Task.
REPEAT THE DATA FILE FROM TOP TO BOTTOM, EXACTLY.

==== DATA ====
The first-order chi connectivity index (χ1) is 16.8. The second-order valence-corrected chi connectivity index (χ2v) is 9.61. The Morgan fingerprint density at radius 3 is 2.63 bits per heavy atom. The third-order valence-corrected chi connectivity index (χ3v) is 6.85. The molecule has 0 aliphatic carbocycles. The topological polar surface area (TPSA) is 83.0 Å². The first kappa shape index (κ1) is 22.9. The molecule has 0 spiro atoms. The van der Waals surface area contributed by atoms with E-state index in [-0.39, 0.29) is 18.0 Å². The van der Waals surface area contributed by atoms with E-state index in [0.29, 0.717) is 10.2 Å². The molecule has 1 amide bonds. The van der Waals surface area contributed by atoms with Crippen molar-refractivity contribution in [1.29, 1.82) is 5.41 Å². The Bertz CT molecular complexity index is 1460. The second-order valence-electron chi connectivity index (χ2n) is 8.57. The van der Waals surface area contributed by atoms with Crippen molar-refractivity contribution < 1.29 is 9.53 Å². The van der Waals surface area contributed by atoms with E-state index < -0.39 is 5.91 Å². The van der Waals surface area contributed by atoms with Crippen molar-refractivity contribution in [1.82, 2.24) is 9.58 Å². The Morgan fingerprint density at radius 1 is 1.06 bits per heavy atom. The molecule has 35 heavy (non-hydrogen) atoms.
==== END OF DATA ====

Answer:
The first-order chi connectivity index (χ1) is 16.8. The second-order valence-corrected chi connectivity index (χ2v) is 9.61. The Morgan fingerprint density at radius 3 is 2.63 bits per heavy atom. The third-order valence-corrected chi connectivity index (χ3v) is 6.85. The molecule has 0 aliphatic carbocycles. The topological polar surface area (TPSA) is 83.0 Å². The first kappa shape index (κ1) is 22.9. The molecule has 0 spiro atoms. The van der Waals surface area contributed by atoms with E-state index in [-0.39, 0.29) is 18.0 Å². The van der Waals surface area contributed by atoms with E-state index in [0.29, 0.717) is 10.2 Å². The molecule has 1 amide bonds. The van der Waals surface area contributed by atoms with Crippen molar-refractivity contribution in [1.29, 1.82) is 5.41 Å². The Bertz CT molecular complexity index is 1460. The second-order valence-electron chi connectivity index (χ2n) is 8.57. The van der Waals surface area contributed by atoms with Crippen molar-refractivity contribution < 1.29 is 9.53 Å². The van der Waals surface area contributed by atoms with E-state index < -0.39 is 5.91 Å². The van der Waals surface area contributed by atoms with Crippen molar-refractivity contribution in [1.82, 2.24) is 9.58 Å². The Morgan fingerprint density at radius 1 is 1.06 bits per heavy atom. The molecule has 35 heavy (non-hydrogen) atoms.